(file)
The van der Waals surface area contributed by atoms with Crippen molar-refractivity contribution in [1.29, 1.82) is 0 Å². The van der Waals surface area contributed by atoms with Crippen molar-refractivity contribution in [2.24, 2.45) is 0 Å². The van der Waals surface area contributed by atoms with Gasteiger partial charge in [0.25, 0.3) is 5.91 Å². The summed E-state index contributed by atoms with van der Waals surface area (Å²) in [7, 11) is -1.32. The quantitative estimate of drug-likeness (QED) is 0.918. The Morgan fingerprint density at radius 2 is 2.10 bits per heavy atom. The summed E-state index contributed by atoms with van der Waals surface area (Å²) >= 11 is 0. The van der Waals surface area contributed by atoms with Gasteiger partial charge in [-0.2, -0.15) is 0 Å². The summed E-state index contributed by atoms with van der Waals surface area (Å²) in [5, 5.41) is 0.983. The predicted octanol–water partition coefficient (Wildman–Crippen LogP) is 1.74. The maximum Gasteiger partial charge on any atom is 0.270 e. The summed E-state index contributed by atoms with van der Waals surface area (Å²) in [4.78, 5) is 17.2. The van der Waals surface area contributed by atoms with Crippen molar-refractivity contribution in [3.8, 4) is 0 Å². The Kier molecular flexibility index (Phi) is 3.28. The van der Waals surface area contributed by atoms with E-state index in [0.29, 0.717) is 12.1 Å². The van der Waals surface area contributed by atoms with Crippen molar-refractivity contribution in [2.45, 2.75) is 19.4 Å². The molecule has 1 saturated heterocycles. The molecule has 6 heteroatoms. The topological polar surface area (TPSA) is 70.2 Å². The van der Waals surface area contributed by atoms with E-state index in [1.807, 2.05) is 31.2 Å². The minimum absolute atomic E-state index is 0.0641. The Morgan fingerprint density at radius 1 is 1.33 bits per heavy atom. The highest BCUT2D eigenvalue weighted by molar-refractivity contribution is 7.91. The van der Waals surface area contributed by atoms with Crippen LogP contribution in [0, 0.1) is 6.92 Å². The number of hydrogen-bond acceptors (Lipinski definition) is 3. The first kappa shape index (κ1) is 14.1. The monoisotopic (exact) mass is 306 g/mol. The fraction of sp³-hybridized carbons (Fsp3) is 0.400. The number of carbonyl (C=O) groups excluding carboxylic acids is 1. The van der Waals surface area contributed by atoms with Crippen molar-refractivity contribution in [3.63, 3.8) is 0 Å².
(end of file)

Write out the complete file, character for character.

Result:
The van der Waals surface area contributed by atoms with Crippen molar-refractivity contribution in [1.29, 1.82) is 0 Å². The van der Waals surface area contributed by atoms with Crippen molar-refractivity contribution in [2.24, 2.45) is 0 Å². The van der Waals surface area contributed by atoms with Gasteiger partial charge in [0.25, 0.3) is 5.91 Å². The summed E-state index contributed by atoms with van der Waals surface area (Å²) in [7, 11) is -1.32. The quantitative estimate of drug-likeness (QED) is 0.918. The Morgan fingerprint density at radius 2 is 2.10 bits per heavy atom. The summed E-state index contributed by atoms with van der Waals surface area (Å²) >= 11 is 0. The van der Waals surface area contributed by atoms with Gasteiger partial charge in [-0.2, -0.15) is 0 Å². The summed E-state index contributed by atoms with van der Waals surface area (Å²) in [5, 5.41) is 0.983. The predicted octanol–water partition coefficient (Wildman–Crippen LogP) is 1.74. The maximum Gasteiger partial charge on any atom is 0.270 e. The summed E-state index contributed by atoms with van der Waals surface area (Å²) in [4.78, 5) is 17.2. The van der Waals surface area contributed by atoms with Crippen molar-refractivity contribution in [3.8, 4) is 0 Å². The Kier molecular flexibility index (Phi) is 3.28. The van der Waals surface area contributed by atoms with E-state index in [0.29, 0.717) is 12.1 Å². The van der Waals surface area contributed by atoms with Crippen molar-refractivity contribution in [2.45, 2.75) is 19.4 Å². The molecule has 1 saturated heterocycles. The molecule has 6 heteroatoms. The topological polar surface area (TPSA) is 70.2 Å². The van der Waals surface area contributed by atoms with E-state index in [1.807, 2.05) is 31.2 Å². The minimum absolute atomic E-state index is 0.0641. The Morgan fingerprint density at radius 1 is 1.33 bits per heavy atom. The highest BCUT2D eigenvalue weighted by molar-refractivity contribution is 7.91. The van der Waals surface area contributed by atoms with Crippen LogP contribution in [0, 0.1) is 6.92 Å². The number of hydrogen-bond acceptors (Lipinski definition) is 3. The first kappa shape index (κ1) is 14.1. The monoisotopic (exact) mass is 306 g/mol. The fraction of sp³-hybridized carbons (Fsp3) is 0.400. The number of carbonyl (C=O) groups excluding carboxylic acids is 1. The van der Waals surface area contributed by atoms with Crippen molar-refractivity contribution in [3.63, 3.8) is 0 Å².